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U.S. TUNA INDUSTRY RESPONDS TO CONSUMER REPORTS' ARTICLE ON CANNED TUNA

 U.S. TUNA INDUSTRY RESPONDS TO CONSUMER REPORTS' ARTICLE
 ON CANNED TUNA
 SAN DIEGO, Calif., Jan. 22 /PRNewswire/ -- The United States Tuna Foundation (USTF), an association representing all major U.S. tuna processors, stated today that while it agrees with Consumer Reports' conclusion that "we consider tuna to be a safe food with much to recommend it nutritionally," it does not accept the magazine's claim that it found "extraneous matter" of the type described in cans of tuna.
 "We find it hard to understand how Consumer Reports arrived at that," said USTF Executive Director David Burney. "In our opinion, it is inconsistent with the facts." USTF requested clarification from Consumer Reports regarding the magazine's sampling, testing methodology and findings, but has not received a response.
 "All U.S. tuna canneries are operated to exacting standards of cleanliness and sanitation based on strict U.S. Food and Drug Administration (FDA) regulations; the workers are well-trained; quality control is a priority," Burney said. "Tuna canneries have long been considered the model for the entire seafood processing industry when it comes to clean, safe operations and a wholesome, quality product."
 Tuna canneries undergo regular government inspection. All tuna processing plants in the United States and its territories (including Puerto Rico and American Samoa) are inspected by the Food and Drug Administration and the U.S. Department of Commerce and by local health departments.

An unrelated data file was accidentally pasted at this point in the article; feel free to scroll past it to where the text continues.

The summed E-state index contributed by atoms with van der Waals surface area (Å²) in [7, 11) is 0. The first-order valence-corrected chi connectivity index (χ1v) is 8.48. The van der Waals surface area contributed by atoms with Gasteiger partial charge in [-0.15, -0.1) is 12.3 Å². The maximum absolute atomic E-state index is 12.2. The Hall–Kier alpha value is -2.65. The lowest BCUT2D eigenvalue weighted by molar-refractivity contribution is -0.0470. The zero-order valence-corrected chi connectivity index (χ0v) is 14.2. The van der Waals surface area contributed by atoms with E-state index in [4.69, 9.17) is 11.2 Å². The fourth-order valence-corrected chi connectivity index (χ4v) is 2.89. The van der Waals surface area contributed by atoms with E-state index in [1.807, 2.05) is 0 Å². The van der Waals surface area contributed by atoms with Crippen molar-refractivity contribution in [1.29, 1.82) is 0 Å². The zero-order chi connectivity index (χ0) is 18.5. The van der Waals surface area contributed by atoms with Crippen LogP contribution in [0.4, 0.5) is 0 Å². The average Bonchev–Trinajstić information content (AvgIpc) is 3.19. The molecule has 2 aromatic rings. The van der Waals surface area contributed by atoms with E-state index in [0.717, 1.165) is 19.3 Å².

U.S. tuna processors' plants in foreign countries (such as Thailand, Indonesia and Ecuador) are inspected by local government health inspectors and, under a recently enacted program, may be inspected by the Food and Drug Administration.
 All of these inspections include as a primary focus the sanitation and housekeeping practices at the facilities, and employ hazard analysis critical control point (HACCP) principles, which place particular attention on specific points in the canning process where contamination problems could occur.
 In addition, all major U.S. tuna brands pack tuna for U.S. government contracts, which require continuous inspection by the U.S Department of Commerce. These contracts also require testing of each lot of tuna, and rejection of the entire lot if any extraneous material is found in even a small fraction of the cans of tuna tested. Even with this intense and rigorous testing, rejection rarely occurs.
 "If there really were a problem with 'extraneous matter' as Consumer Reports claims, the testing or inspections would have identified it," Burney said. In addition, all major tuna brands in the United States encourage consumers to write or call with concerns, questions or complaints, and complaints regarding any "extraneous matter" are extremely rare.
 -0- 1/22/92
 /CONTACT: David Burney of United States Tuna Foundation, 619-574-1573; or Valerie Winslow of Hill and Knowlton, 206-682-6944, for United States Tuna Foundation/ CO: United States Tuna Foundation; Consumer Reports ST: California IN: FOD SU:


JH-LM -- SE007 -- 2545 01/22/92 18:25 EST
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Publication:PR Newswire
Date:Jan 22, 1992
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